The government is awaiting the result of the Chief Ministers’ conclave in Bhubaneswar later this month to finalise its plans on rollout of the crucial goods and services tax (GST), which has missed several deadlines in the past.

Chief ministers of various states will meet in Bhubaneswar on January 28-29 to discuss contentious issues about GST and the compensation in case of revenue loss.
“The Bhubaneswar meet is crucial as the stand of chief ministers will firm up government’s thinking,” a senior finance ministry official told Deccan Herald.

The major indirect tax reforms measure has faced opposition from Bharatiya Janata Party-ruled states, mainly Gujarat and Madhya Pradesh.

“We hope all issues are resolved at the Bhubaneswar meeting,” the official added.
Finance Minister P Chidambaram has given enough hints to state finance ministers to tie-up loose ends on GST, India’s most ambitious indirect tax reform initiative.
In his pre-budget meeting with chief ministers, Chidambaram was understood to have said that he would make GST a part of his Budget speech, even if they reached consensus just days ahead of the Union Budget to be presented in February-end.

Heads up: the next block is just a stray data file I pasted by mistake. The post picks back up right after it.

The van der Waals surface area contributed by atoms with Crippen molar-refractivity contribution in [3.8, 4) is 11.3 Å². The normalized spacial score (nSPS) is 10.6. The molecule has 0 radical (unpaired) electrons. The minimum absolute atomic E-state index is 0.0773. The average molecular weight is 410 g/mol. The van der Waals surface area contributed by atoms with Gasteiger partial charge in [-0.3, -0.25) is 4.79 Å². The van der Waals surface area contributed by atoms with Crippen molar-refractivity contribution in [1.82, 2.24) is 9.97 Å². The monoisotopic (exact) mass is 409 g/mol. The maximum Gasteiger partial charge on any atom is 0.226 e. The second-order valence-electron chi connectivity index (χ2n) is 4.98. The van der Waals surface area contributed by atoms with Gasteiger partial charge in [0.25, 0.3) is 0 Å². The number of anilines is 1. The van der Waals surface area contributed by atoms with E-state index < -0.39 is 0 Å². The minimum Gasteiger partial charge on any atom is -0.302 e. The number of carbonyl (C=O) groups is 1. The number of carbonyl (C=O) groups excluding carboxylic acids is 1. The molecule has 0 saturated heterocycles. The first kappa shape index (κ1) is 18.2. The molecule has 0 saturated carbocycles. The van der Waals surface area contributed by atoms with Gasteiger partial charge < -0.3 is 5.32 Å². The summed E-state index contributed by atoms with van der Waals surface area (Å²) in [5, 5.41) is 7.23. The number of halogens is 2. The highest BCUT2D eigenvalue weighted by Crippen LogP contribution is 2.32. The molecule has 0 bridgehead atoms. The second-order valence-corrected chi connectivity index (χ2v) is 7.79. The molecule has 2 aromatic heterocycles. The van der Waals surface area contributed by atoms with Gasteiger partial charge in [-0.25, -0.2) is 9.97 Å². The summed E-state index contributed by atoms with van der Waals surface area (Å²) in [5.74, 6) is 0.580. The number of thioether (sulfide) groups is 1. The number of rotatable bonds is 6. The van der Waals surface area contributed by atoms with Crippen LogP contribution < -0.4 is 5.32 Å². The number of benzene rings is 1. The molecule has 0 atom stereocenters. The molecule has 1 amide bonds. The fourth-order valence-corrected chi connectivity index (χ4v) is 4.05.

GST has been identified as one of the key reform measures that will help boost reforms and drive up revenues and growth.

The states are demanding higher compensation on account of reduction in the Central Sales Tax (CST) from four to two per cent. Although the government is open to the idea of giving them more compensation, it has said that it would all depend on the fiscal situation.

The centre, which is committed to stick to the fiscal consolidation roadmap and intends to restrict the fiscal deficit to 3 per cent of GDP by 2016-17, is finding it difficult to hand out higher compensation. The finance minister had also set up two committees — one on the CST compensation issue and the other on the design of the GST. These committees are expected to submit reports on January 21.

The Bhubaneswar meeting of chief ministers is also expected to discuss the recommendation of the two committees.

The GST Constitution Amendment Bill, introduced in Parliament in 2011, is currently being vetted by the standing committee on finance. The draft bill needs to be passed by a two-third majority in Parliament and needs the vote of at least half of India’s 28 state governments. With BJP rule in one-fourth of these states, its support for the bill at the state and central levels will be necessary.